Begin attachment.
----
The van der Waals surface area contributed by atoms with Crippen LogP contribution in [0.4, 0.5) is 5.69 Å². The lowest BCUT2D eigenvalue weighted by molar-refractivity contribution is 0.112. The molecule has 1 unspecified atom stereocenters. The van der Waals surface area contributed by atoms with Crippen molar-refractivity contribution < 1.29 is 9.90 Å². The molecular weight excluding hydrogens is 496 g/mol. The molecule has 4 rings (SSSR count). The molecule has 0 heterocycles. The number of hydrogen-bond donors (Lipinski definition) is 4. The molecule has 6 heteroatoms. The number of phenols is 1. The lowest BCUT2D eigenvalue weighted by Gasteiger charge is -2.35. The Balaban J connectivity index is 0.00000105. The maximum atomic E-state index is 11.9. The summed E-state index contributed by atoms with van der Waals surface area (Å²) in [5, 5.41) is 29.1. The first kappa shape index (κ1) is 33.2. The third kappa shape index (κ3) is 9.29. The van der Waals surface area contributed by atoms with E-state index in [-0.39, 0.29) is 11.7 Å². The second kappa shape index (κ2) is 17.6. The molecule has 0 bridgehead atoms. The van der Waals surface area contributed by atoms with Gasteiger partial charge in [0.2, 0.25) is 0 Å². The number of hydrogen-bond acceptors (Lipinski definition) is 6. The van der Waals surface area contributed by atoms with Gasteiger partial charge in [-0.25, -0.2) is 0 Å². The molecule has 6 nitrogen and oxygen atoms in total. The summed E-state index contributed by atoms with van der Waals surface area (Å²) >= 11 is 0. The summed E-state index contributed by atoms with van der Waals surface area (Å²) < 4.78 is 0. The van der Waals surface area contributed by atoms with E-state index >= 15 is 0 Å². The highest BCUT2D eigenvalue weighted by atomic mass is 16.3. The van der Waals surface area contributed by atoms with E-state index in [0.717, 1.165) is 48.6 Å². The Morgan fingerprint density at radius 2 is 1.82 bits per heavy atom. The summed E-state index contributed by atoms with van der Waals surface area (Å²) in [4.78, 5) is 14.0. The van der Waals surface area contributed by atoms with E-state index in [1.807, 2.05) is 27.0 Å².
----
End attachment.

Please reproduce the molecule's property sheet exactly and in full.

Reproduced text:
The van der Waals surface area contributed by atoms with Crippen LogP contribution in [0.4, 0.5) is 5.69 Å². The lowest BCUT2D eigenvalue weighted by molar-refractivity contribution is 0.112. The molecule has 1 unspecified atom stereocenters. The van der Waals surface area contributed by atoms with Crippen molar-refractivity contribution < 1.29 is 9.90 Å². The molecular weight excluding hydrogens is 496 g/mol. The molecule has 4 rings (SSSR count). The molecule has 0 heterocycles. The number of hydrogen-bond donors (Lipinski definition) is 4. The molecule has 6 heteroatoms. The number of phenols is 1. The lowest BCUT2D eigenvalue weighted by Gasteiger charge is -2.35. The Balaban J connectivity index is 0.00000105. The maximum atomic E-state index is 11.9. The summed E-state index contributed by atoms with van der Waals surface area (Å²) in [5, 5.41) is 29.1. The first kappa shape index (κ1) is 33.2. The third kappa shape index (κ3) is 9.29. The van der Waals surface area contributed by atoms with E-state index in [-0.39, 0.29) is 11.7 Å². The second kappa shape index (κ2) is 17.6. The molecule has 0 bridgehead atoms. The van der Waals surface area contributed by atoms with Gasteiger partial charge in [0.2, 0.25) is 0 Å². The number of hydrogen-bond acceptors (Lipinski definition) is 6. The van der Waals surface area contributed by atoms with Gasteiger partial charge in [-0.25, -0.2) is 0 Å². The molecule has 6 nitrogen and oxygen atoms in total. The summed E-state index contributed by atoms with van der Waals surface area (Å²) >= 11 is 0. The summed E-state index contributed by atoms with van der Waals surface area (Å²) < 4.78 is 0. The van der Waals surface area contributed by atoms with E-state index >= 15 is 0 Å². The highest BCUT2D eigenvalue weighted by atomic mass is 16.3. The van der Waals surface area contributed by atoms with E-state index in [0.717, 1.165) is 48.6 Å². The Morgan fingerprint density at radius 2 is 1.82 bits per heavy atom. The summed E-state index contributed by atoms with van der Waals surface area (Å²) in [4.78, 5) is 14.0. The van der Waals surface area contributed by atoms with E-state index in [1.807, 2.05) is 27.0 Å².